George Eld

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For the antiquary, see George Eld (antiquary).

George Eld (died 1624) was a London printer of the Jacobean era, who produced important works of English Renaissance drama and literature, including key texts by William Shakespeare, Ben Jonson, Christopher Marlowe, and Thomas Middleton.

Eld was the son of a carpenter from Derbyshire. He served an eight-year apprenticeship to bookseller Robert Bolton, starting in 1592, and became a "freeman" (a full member) of the Stationers Company on 13 January 1600. He established himself in his own printing business in 1604, at the sign of the White Horse in Fleet Lane, by marrying the widow of not one but two master printers.[1] His shop featured two or perhaps three presses, and four compositors – a substantial operation for the time. Eld entered into a partnership with Miles Fletcher in 1617; Fletcher took over the business once Eld died of plague in 1624.[2]

Printer[edit]

In Eld's historical era, most stationers concentrated on either printing or bookselling; and most publishing was done by the booksellers, who commissioned the printers to print their works. Eld was primarily a printer during his career, working on specific projects for specific booksellers.

In his two-decade career, Eld printed a wide variety of works; when the printer is identified on title pages only with initials, researchers have used Eld's characteristic title-page device, "two volutes with foliage," for supporting evidence. He is the "G. E." who printed William Camden's Remains of a Greater Work (1605) for Simon Waterson, John Selden's The Duello (1610) for John Helme, and Peter Gosselin's The State Mysteries of the Jesuits (1623) for Nicholas Bourne.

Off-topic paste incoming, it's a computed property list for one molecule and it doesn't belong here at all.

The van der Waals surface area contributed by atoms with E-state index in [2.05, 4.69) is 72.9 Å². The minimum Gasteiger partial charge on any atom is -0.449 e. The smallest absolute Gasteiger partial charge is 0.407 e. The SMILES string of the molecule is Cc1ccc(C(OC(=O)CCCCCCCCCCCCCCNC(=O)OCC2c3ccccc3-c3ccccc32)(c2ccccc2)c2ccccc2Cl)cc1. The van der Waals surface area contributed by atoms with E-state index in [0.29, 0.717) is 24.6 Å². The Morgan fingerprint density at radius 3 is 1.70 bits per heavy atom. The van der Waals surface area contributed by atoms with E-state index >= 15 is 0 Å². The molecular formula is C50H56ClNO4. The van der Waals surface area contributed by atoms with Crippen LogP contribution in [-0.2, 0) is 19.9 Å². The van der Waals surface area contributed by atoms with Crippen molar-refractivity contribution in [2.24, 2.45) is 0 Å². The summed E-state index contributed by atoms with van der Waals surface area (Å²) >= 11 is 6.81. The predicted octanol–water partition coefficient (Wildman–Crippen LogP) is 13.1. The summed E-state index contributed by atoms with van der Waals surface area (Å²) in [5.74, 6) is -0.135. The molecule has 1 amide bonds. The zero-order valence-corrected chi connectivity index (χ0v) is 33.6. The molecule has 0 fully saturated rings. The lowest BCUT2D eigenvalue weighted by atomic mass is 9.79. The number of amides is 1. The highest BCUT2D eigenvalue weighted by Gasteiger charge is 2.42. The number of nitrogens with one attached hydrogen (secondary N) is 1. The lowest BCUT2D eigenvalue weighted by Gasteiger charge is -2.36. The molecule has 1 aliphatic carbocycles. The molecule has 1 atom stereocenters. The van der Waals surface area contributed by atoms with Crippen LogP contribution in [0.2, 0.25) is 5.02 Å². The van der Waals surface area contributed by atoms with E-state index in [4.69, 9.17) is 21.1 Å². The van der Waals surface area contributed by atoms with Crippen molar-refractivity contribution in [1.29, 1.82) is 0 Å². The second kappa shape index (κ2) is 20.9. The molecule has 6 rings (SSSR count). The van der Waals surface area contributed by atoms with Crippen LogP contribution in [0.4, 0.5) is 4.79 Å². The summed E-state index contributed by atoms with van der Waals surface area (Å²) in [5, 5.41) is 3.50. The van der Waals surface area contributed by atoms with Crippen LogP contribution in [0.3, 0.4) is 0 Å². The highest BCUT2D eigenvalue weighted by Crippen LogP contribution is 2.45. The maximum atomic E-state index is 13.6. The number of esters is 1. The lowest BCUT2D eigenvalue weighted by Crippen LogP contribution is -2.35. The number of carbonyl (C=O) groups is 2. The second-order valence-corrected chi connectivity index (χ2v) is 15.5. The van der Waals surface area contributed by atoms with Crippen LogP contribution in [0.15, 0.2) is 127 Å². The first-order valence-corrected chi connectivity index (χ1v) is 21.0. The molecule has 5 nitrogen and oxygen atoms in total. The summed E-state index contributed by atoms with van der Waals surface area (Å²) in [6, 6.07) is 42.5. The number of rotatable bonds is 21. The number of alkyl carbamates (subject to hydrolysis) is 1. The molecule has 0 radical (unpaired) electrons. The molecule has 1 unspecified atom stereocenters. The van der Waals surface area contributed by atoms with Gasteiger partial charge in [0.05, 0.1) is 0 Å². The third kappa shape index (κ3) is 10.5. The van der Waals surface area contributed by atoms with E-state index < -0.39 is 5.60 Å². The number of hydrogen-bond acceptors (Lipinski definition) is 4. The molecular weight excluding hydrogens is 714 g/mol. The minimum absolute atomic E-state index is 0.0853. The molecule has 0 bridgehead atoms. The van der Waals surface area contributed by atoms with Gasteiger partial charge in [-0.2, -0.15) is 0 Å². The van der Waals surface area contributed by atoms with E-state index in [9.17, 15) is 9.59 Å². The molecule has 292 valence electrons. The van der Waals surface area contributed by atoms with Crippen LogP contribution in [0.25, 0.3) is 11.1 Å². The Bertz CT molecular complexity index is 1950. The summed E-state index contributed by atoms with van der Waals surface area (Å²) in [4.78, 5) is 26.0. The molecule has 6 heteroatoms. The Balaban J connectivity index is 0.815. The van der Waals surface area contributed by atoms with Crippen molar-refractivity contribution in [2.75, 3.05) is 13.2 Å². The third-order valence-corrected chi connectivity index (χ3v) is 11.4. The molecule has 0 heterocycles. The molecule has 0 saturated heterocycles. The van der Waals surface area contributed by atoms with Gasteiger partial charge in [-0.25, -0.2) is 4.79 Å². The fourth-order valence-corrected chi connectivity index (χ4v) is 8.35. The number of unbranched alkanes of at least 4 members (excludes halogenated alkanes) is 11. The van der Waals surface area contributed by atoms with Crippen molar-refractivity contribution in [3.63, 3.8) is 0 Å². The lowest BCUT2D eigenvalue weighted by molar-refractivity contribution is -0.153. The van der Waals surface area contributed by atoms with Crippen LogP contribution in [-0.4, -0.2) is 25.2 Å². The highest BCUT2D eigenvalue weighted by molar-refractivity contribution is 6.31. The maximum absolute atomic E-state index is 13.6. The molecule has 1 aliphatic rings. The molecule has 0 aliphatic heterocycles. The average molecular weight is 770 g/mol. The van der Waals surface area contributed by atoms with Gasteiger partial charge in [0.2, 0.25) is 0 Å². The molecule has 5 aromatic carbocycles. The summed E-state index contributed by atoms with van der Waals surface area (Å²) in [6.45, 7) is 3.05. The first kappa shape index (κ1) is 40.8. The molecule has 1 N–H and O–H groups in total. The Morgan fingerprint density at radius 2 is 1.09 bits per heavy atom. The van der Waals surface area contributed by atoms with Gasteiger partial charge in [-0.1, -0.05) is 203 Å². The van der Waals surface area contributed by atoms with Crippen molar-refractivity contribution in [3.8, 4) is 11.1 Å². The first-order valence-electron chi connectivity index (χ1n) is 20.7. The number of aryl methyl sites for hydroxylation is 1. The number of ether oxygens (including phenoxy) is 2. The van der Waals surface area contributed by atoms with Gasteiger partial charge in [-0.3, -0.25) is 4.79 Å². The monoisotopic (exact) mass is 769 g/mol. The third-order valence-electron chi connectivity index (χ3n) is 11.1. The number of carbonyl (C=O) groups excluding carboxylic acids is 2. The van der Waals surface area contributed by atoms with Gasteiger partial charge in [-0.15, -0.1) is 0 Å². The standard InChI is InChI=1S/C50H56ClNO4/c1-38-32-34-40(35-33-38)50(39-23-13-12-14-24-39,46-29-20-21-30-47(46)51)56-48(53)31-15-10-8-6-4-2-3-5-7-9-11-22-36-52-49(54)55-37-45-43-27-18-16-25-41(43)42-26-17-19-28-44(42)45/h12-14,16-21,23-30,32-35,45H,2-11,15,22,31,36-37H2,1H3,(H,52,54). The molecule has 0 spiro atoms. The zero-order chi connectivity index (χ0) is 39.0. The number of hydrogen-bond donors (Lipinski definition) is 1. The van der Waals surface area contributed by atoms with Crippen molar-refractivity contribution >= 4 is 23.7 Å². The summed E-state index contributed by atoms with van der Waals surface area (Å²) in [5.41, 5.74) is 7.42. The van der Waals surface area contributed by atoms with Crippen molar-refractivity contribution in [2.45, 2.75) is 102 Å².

Thorpe[edit]

Eld worked regularly for Thomas Thorpe; the two produced more than twenty titles together. These included the first quartos of Jonson's Sejanus (1605), Volpone (1606), and The Masque of Blackness and The Masque of Beauty (in one volume, 1608). They also issued John Marston's What You Will (1607), and George Chapman's All Fools (1605) and The Conspiracy and Tragedy of Charles, Duke of Byron (1608).[3]

Thorpe and Eld were also involved in two "dubious publishing enterprises" – one, a failed attempt to print a work to which they did not have the rights, and the other, a successful piracy of some work by Thomas Coryat.[4]

Shakespeare[edit]

Thorpe and Eld's most significant project was the 1609 first edition of Shakespeare's Sonnets. In 1612, Thorpe and Eld also issued a work of modern Shakespearean controversy, the Funeral Elegy that Donald Foster proposed as a work by Shakespeare,[5] without convincing most scholars and critics.[6]

More Shakespeare: Eld printed the 1609 quarto of Troilus and Cressida, for Richard Bonian and Henry Walley. Some critics have complained that the text in this volume is so poor that it should be classed as a "bad quarto;" how much blame for this should fall on Eld, and how much is due to a faulty manuscript source that Eld had to work with, is open to question. (Eld's Sejanus text, in contrast, is excellently printed.) Eld has also been identified as the printer of John Smethwick's third quarto of Hamlet (1611 in literature).[7]

Others[edit]

Eld also printed the 1619 second quarto of Marlowe's Doctor Faustus for John Wright. And for William Aspley, he printed one of the most controversial plays of the period, Eastward Ho (three editions, 1605).

Eld printed first editions of a range of other texts in Jacobean drama:[8]